I have this guitar in a lighted cabinet. There are some external lights also. I realize I'm working with an image and that may be part of the problem. It's the only thing I can think of that's keeping the surface from looking as it should. I have the reflectance set high and in the advanced dialog, the image it shows good reflectance. If it is using the image that's causing the problem, is there a workaround? It's hurting the realism of the render. (there were about 300 passes completed for this image)
Send the model to support @ renderplus.com so we can look at it. (remove the spaces in the email address)
In order to make just the body of the guitar reflective, and not the fret board, (for example). we may have to make two images. One to be reflective and the other not (or less reflective).
We can also use a "reflective map" - in which case you would create a second image which is white where you want lots of reflection, and dark for less reflection.
Also, remember that reelection only works where you have something to reflect. In your model, the glass door is not reflecting anything, Try putting a light bulb (just for experimentation) in front of the cabinet. If that reflects OK, then you can play with the positioning of the light.
Also, just for fun, make the back of the cabinet highly reflective to see what it what reflects.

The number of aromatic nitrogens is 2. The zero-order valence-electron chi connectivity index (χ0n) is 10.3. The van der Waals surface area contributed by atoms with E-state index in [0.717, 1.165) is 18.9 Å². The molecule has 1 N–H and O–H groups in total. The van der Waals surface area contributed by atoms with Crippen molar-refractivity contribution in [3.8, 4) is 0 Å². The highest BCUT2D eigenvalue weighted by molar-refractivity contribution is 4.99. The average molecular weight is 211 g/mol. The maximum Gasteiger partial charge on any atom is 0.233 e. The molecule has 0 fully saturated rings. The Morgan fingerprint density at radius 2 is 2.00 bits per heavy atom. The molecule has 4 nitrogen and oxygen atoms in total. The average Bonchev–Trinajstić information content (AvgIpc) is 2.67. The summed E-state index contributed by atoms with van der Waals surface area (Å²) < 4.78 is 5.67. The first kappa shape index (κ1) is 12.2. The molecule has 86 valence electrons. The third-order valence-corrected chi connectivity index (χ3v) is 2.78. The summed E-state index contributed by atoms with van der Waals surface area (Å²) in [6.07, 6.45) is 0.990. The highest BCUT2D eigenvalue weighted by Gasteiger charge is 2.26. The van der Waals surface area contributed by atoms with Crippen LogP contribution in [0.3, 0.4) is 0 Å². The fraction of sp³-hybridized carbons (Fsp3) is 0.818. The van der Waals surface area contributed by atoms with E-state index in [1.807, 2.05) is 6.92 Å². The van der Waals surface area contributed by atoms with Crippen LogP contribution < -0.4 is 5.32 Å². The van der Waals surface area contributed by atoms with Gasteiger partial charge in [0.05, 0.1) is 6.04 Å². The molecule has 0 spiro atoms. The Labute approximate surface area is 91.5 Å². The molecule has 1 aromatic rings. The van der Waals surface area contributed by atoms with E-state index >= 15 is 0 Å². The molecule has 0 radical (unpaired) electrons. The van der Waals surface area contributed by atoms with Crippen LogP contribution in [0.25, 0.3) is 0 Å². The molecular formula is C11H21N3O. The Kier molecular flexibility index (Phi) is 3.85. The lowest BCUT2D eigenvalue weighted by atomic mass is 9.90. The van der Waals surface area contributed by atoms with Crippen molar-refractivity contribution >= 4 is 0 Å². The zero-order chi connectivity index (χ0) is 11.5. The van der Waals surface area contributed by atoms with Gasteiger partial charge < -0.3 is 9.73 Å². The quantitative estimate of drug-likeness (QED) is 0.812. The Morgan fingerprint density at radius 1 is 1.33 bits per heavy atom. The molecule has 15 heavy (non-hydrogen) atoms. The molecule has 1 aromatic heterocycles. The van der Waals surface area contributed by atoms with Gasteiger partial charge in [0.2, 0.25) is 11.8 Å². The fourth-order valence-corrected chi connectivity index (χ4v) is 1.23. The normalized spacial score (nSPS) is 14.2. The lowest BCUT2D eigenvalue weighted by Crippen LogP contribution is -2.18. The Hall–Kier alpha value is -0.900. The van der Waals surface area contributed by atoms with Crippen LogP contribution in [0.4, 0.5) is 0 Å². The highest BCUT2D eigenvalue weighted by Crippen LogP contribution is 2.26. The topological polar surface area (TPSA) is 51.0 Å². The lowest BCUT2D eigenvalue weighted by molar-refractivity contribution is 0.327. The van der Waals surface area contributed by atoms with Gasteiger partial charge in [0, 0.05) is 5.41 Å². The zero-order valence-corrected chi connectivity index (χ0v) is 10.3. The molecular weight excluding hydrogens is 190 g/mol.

Maybe it's because it's an image on a flat face, it doesn't reflect any light sources on any curved surfaces.
The only light source it could reflect would be one that could be seen in a direct bounce on the flat surface.
Yes, you are going to get much better reflections if you can place the guitar image on a curved surface.
Here are two renderings I made of a guitar on the 3D warehouse, which, at least, had a beveled edge.
I made the surface itself a mirror for maximum reflection.
The first is with the forest/studio HDRi, the second is with the St. John's HDRI
I can clearly see the difference on the curved surfaces Thanks. But I still think there's something wrong with the settings I have or model overall. I set the background to St. johns, changed the surface image to mirror and added a spot light directly in front (you can see the shadow it casts) as well as a brick pillar right behind it. Still, the surface appears black?
I'll take a look at your model later
- Not if the spotlight is directly in front of the guitar, you may not see the shadow because you are looking at the guitar from the right hand side, so it would reflect things from the left hand side.
Also, the guitar face in the rendered image above is black, or some dark color. (The guitar in the SketchUp model looks silver). Black surfaces only reflect light which is black (not red, blue, or white) So you need to make it less black to see the reflection. (This is also effected by whether the reflection is marked "metallic" or not. I can never remember which would work better - metallic or non-metallic)